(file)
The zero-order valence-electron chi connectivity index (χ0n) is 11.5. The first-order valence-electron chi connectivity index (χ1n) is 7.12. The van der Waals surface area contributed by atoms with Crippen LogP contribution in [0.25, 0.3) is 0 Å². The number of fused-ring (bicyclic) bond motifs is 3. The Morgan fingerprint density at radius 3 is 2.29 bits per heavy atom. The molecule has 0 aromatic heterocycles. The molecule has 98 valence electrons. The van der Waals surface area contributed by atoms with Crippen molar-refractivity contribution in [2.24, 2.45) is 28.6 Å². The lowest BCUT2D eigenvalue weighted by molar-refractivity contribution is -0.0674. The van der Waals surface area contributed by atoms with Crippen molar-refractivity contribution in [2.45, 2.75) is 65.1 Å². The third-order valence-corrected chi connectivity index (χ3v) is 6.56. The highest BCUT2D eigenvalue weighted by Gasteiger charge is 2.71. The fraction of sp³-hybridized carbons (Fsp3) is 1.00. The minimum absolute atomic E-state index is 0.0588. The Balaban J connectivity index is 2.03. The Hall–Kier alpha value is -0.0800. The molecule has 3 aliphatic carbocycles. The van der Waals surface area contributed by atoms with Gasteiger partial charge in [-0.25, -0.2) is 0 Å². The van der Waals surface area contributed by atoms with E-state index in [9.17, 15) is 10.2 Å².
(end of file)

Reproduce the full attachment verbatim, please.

The zero-order valence-electron chi connectivity index (χ0n) is 11.5. The first-order valence-electron chi connectivity index (χ1n) is 7.12. The van der Waals surface area contributed by atoms with Crippen LogP contribution in [0.25, 0.3) is 0 Å². The number of fused-ring (bicyclic) bond motifs is 3. The Morgan fingerprint density at radius 3 is 2.29 bits per heavy atom. The molecule has 0 aromatic heterocycles. The molecule has 98 valence electrons. The van der Waals surface area contributed by atoms with Crippen molar-refractivity contribution in [2.24, 2.45) is 28.6 Å². The lowest BCUT2D eigenvalue weighted by molar-refractivity contribution is -0.0674. The van der Waals surface area contributed by atoms with Crippen molar-refractivity contribution in [2.45, 2.75) is 65.1 Å². The third-order valence-corrected chi connectivity index (χ3v) is 6.56. The highest BCUT2D eigenvalue weighted by Gasteiger charge is 2.71. The fraction of sp³-hybridized carbons (Fsp3) is 1.00. The minimum absolute atomic E-state index is 0.0588. The Balaban J connectivity index is 2.03. The Hall–Kier alpha value is -0.0800. The molecule has 3 aliphatic carbocycles. The van der Waals surface area contributed by atoms with Gasteiger partial charge in [-0.25, -0.2) is 0 Å². The van der Waals surface area contributed by atoms with E-state index in [9.17, 15) is 10.2 Å².